China’s political influence activities in Sub-Saharan Africa

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China’s engagement in Africa rarely misses the spotlight. Its role as a development partner tends to evoke a mixed response and is always subjected to public scrutiny. Chinese development finance is one of the major reasons why the African continent has been able to reduce its massive annual US$100 billion infrastructure deficit. From the period of 2000 to 2018, Beijing extended US$148 billion of loans, mostly for infrastructure development across many African countries. But there are growing speculations that China is likely to cut back on its infrastructure lending to Africa in the post-COVID era amidst mounting debt sustainability concerns.

Chinese creditors are understandably becoming cautious about providing new loans as more countries struggle to repay their debts. The International Monetary Fund (IMF) notes that there are currently seven African countries that are in debt distress (Chad, the Republic of Congo, Mozambique, Somalia, Sudan, South Sudan, and Zimbabwe). This presents a sombre picture of the future trajectory of Sino-African relations. Yet, there are signs that China is willing to play a positive role in developing countries’ debt restructuring process.

In August 2022, Beijing announced its intention to waive 23 interest-free loans to 17African countries that reached their maturity at the end of 2021. This announcement was certainly welcomed, but interest-free loans make up only a minute portion of China’s lending to Africa. According to AidData, interest-free loans accounted for less than 5 percent of the US$ 843 billion in Chinese loan commitments to 165 governments globally between the period of 2000 to 2017. Therefore, such debt forgiveness, which China has practised for more than two decades, comes as no surprise.

While Chinese debt in Africa continues to be extensively scrutinised in the media, another aspect of China’s engagement in Africa is equally intriguing for observers: Beijing’s ideological and political influence activities. This takes place in various forms ranging from political party training, training media elites, and engaging with the diplomatic corps, to securing access to strategic information and resources.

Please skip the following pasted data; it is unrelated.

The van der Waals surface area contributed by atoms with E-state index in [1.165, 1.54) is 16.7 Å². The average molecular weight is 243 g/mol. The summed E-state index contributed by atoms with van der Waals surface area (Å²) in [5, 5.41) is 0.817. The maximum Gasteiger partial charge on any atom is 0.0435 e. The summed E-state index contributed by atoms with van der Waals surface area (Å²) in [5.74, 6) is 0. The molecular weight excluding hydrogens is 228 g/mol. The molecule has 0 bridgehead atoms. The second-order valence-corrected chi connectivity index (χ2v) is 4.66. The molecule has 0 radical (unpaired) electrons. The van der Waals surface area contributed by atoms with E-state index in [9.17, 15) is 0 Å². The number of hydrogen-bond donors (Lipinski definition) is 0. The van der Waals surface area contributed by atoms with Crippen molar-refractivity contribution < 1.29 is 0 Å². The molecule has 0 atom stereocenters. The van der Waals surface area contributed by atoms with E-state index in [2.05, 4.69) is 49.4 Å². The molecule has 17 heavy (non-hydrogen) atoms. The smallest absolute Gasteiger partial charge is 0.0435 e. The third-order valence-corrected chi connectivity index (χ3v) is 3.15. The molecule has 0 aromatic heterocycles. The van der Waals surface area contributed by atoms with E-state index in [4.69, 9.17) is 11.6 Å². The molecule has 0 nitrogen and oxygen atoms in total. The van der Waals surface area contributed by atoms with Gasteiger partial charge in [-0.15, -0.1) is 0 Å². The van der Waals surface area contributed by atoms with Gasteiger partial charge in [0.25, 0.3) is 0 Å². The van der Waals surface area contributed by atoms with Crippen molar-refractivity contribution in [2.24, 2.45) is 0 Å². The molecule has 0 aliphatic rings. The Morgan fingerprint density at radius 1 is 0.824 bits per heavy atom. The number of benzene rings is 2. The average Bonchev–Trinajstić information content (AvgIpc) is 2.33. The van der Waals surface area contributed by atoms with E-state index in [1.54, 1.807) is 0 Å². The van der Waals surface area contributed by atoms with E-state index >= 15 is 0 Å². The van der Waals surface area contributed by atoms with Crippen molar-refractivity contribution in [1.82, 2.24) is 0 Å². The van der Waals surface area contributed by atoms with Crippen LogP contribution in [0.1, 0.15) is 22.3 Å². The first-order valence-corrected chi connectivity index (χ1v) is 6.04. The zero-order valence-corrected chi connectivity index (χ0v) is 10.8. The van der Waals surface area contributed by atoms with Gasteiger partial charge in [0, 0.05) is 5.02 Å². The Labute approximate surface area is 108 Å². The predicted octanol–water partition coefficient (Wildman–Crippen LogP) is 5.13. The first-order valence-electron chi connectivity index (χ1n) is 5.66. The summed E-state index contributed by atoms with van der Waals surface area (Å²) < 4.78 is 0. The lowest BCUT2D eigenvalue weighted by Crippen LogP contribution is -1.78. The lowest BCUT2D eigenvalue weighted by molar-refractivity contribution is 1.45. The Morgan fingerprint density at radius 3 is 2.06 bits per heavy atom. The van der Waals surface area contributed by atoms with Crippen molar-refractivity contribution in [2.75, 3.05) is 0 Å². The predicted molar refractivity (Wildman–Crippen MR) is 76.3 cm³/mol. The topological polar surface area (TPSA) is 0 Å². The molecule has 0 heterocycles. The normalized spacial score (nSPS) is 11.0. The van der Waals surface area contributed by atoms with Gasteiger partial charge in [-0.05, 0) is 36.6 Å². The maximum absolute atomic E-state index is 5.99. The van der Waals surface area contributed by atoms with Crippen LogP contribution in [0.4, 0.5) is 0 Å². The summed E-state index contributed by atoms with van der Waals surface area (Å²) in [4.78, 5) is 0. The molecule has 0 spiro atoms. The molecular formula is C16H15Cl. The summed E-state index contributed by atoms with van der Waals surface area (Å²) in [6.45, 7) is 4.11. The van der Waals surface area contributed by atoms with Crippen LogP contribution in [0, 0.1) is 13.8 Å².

A brief history of CCP in Sub-Saharan Africa
During the decolonisation period when African countries started attaining independence, China wanted to develop relations with most African countries. However, cutting diplomatic ties with Taiwan was a precondition for developing ties with China. Until Mao Zedong’s death in 1976, the Chinese Communist Party (CCP) tended to establish party-to-party ties only with left-leaning liberation movements and African Communist parties. At that time, these parties tended to be mostly opposition rather than ruling parties.

Since the beginning of China’s reform era, especially from 1990 onwards, the CCP began to change its strategy. Now, two discernible trends of CCP’s engagement in Africa became visible. Firstly, the CCP preferred to engage with African countries that matter to the Chinese economy. Secondly, as opposed to the policy earlier, the CCP now preferred to engage with their ruling parties rather than opposition parties. In addition to sidelining Taiwan, most of Chinese efforts in Africa are focused on extracting mineral resources, increasing market access, and enhancing its overall influence on the continent.

For that purpose, the CCP-International Liaison Department (CCP-ILD), the bureaucracy whose primary job is to maintain and promote party-to-party relations, significantly increased its engagement with Sub-Saharan African political parties. They invited local party officials to undertake “study tours”, follow training sessions, or attend seminars in China. Such activities facilitate the access of the Chinese government to the African political elites, create additional channels of communication, and provide an opportunity to leverage its own domestic economic “success story” to export the CCP’s governance, management, and administrative systems.

The CCP also focuses its efforts on cultivating closer ties with local ethnic Chinese communities in Africa whose numbers increased significantly during the decade of 2000. Today, Chinese communities now residing in the continent are diverse whether in terms of their profession (miners, railway and construction workers, medical personnel, teachers) or their geographic origins (including Guangdong, Fujian, Zhejiang, and Jiangsu). They tend to play the role of crucial “bridges” to facilitate the development of China-Africa relations and shape a positive image of China.

CCP’s methods to exert political influence
In Africa, the Chinese government and CCP continue to promote their own political system and criticise the weakness of “western” democracy. To reach these goals, they employ five distinct methods as laid down by Jean-Pierre Cabestan in an article for a report titled “Political Front Lines: China’s Pursuit of Influence in Africa”

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